Bitcoin Recovering Faster as Buyers Remain Active

Bitcoin, by contrast, the S&P 500 is down about 4% from an all-time high in September.

Bitcoin returned above $56,000 on Wednesday after trading in a tight range over the past few days. The cryptocurrency’s price is up about 3% over the past 24 hours. Compared to a 1% rise in ether over the same period.

The improvement in cryptocurrencies over the past week has decoupled equity markets. With bitcoin squarely in the lead with a near 18% price rise for the month to date. Meanwhile, the S&P 500 is down about 4% from an all-time high in September. Surprisingly with less or a roller coaster in price volatility than cryptocurrencies.

For now, analysts are keeping eye on blockchain data, which points to the continued upside for bitcoin. “Despite China’s crypto ban, it seems miners, as well as those who were in China, are holding BTC in mining wallets,” Ki-Young Ju, CEO of CryptoQuant, wrote in a blog post, referring to the decrease in miner outflows, which tends to be a bullish price indicator.

Latest prices of Bitcoin

  • Bitcoin (BTC): $57,387, +3.9%
  • Ether (ETH): $3,528, +1.5%
  • S&P 500: +0.3%
  • Gold: $1,791, +1.8%
  • 10-year Treasury yield closed at 1.544%

Bitcoin Closing in on the high

Bitcoin is currently about 10% away from an all-time price high of around $63,000, marking a sharp recovery from a near 50% drawdown (percentage decline from peak to trough) two months ago. The speed of bitcoin’s price recovery is far higher than the S&P 500, which produced negative returns over the past three months compared to a near 70% rise in BTC over the same period.

However, over the long term, the chart below shows bitcoin’s drawdowns tend to be more critical than for equities. This is mainly due to the cryptocurrency’s higher volatility, which can accelerate price moves.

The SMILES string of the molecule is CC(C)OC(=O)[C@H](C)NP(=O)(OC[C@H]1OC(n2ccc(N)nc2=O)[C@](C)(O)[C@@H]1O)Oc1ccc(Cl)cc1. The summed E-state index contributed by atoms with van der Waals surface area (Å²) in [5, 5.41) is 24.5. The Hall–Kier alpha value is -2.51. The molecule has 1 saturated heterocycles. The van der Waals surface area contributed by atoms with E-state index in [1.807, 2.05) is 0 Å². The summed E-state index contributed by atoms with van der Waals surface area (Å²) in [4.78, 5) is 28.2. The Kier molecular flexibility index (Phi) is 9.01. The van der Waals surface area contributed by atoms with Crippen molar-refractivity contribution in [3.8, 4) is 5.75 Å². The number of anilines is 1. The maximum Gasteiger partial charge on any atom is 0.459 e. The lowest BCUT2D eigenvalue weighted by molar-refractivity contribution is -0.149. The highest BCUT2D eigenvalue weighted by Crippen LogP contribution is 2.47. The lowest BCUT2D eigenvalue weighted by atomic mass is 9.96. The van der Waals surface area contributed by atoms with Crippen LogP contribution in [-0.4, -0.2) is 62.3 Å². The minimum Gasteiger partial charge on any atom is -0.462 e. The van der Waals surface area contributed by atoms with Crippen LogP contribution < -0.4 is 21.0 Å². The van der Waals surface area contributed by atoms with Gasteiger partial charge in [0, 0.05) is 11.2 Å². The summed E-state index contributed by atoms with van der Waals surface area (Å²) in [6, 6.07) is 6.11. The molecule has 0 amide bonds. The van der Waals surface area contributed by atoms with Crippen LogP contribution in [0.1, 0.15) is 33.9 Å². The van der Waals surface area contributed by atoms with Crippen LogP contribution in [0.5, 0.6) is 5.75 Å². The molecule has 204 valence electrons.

Less crypto price volatility ahead

Days of extreme price volatility during market downturns may be behind us because traders are more and more using stable coins or fiat currencies as collateral to trade futures contracts – an obligation to buy or sell the underlying at a later date at an agreed-upon price, CoinDesk’s Omkar Godbole wrote in the Wednesday edition of the “First Mover” newsletter.

Since May, the percentage of coin-margined futures contracts open interest has been on a decline and recently fell below 50%, according to Glassnode data quoted by Delphi Digital. Meanwhile, the percentage of the dollar- or stable coin-margined open interest is ticking higher, as shown in the chart below. Open interest refers to the number of futures contracts traded but not squared off with an offsetting position.

On a related note, the 30-day volatility of bitcoin and ether declined over the past few months but remains elevated given the recent price rally across cryptocurrencies. The S&P 500 Index also experienced a brief rise in volatility around the end of September.

Altcoin roundup

  • Polka_dot sets date for hotly anticipated parachain auctions: Polkadot’s parachain auction process will kick off next month on Nov. 11, as reported. The process will decide which project will be allocated slots for building on the Polkadot network. The last technical steps to complete before launching parachains on Polkadot were the finalization of parachains disputes and Polkadot’s full code audit, both of which have now been completed, according to Polkadot founder Robert Habermeier.
  • Solana’s Phantom adds safety rails after scammers drain wallets: Solana-based digital wallet Phantom has shored up its cyber defenses after weeks of user-reported scams that drained victims’ crypto token balances. The wallet, analogous to Ethereum’s Metamask, exiled its “auto-approve” transaction feature in the back of the app, an Oct. 7 blog post said. It also cleaned up the transaction preview, user interface and said an anti-phishing website blocker is slated for future rollout.
  • Global financial watchdog says $133B stablecoin sector remains niche: A Financial Stability Board (FSB) survey has found that stablecoins, or cryptocurrencies pegged to real-world assets, are currently not being used at a significant scale for mainstream payments. The finding was mentioned Wednesday in an FSB progress report for enhancing cross-border payments. “From a policy perspective, there is value in assessing whether and how the use of well-designed global [stablecoins] could enhance cross-border payments. An action to that extent has been added,” the report said.

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